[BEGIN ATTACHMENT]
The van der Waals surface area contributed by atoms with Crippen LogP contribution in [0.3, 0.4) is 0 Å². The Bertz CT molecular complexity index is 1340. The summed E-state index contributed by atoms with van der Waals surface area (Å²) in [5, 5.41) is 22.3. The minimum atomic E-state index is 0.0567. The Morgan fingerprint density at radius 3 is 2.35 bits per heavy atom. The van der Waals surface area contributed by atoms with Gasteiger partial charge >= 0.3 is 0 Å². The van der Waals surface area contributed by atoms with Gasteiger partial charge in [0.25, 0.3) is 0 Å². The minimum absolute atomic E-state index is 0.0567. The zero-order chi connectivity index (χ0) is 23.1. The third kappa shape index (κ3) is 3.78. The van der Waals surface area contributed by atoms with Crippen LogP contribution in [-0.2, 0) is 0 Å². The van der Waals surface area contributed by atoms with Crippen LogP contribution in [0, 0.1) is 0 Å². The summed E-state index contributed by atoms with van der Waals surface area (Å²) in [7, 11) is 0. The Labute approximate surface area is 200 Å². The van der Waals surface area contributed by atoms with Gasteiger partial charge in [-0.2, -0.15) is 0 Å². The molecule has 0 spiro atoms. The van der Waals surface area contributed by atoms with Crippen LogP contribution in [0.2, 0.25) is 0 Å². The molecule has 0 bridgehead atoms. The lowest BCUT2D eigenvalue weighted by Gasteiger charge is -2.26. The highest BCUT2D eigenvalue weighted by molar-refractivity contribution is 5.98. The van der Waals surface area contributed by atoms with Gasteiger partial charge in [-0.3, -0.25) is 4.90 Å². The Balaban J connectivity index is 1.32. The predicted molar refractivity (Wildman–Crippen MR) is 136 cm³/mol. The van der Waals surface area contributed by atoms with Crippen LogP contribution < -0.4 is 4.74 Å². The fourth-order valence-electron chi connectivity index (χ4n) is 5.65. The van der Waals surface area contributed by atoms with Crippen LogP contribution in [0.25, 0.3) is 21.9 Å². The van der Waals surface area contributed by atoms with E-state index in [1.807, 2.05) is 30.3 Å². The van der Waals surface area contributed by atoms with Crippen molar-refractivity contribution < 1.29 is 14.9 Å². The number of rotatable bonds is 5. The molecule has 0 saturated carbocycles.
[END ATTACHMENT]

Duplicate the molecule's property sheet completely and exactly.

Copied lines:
The van der Waals surface area contributed by atoms with Crippen LogP contribution in [0.3, 0.4) is 0 Å². The Bertz CT molecular complexity index is 1340. The summed E-state index contributed by atoms with van der Waals surface area (Å²) in [5, 5.41) is 22.3. The minimum atomic E-state index is 0.0567. The Morgan fingerprint density at radius 3 is 2.35 bits per heavy atom. The van der Waals surface area contributed by atoms with Gasteiger partial charge >= 0.3 is 0 Å². The van der Waals surface area contributed by atoms with Gasteiger partial charge in [0.25, 0.3) is 0 Å². The minimum absolute atomic E-state index is 0.0567. The zero-order chi connectivity index (χ0) is 23.1. The third kappa shape index (κ3) is 3.78. The van der Waals surface area contributed by atoms with Crippen LogP contribution in [-0.2, 0) is 0 Å². The van der Waals surface area contributed by atoms with Crippen LogP contribution in [0, 0.1) is 0 Å². The summed E-state index contributed by atoms with van der Waals surface area (Å²) in [7, 11) is 0. The Labute approximate surface area is 200 Å². The van der Waals surface area contributed by atoms with Gasteiger partial charge in [-0.2, -0.15) is 0 Å². The molecule has 0 spiro atoms. The van der Waals surface area contributed by atoms with Crippen LogP contribution in [0.2, 0.25) is 0 Å². The molecule has 0 bridgehead atoms. The lowest BCUT2D eigenvalue weighted by Gasteiger charge is -2.26. The highest BCUT2D eigenvalue weighted by molar-refractivity contribution is 5.98. The van der Waals surface area contributed by atoms with Gasteiger partial charge in [-0.3, -0.25) is 4.90 Å². The Balaban J connectivity index is 1.32. The predicted molar refractivity (Wildman–Crippen MR) is 136 cm³/mol. The van der Waals surface area contributed by atoms with Crippen LogP contribution < -0.4 is 4.74 Å². The fourth-order valence-electron chi connectivity index (χ4n) is 5.65. The van der Waals surface area contributed by atoms with Crippen LogP contribution in [0.25, 0.3) is 21.9 Å². The van der Waals surface area contributed by atoms with E-state index in [1.807, 2.05) is 30.3 Å². The van der Waals surface area contributed by atoms with Crippen molar-refractivity contribution < 1.29 is 14.9 Å². The number of rotatable bonds is 5. The molecule has 0 saturated carbocycles.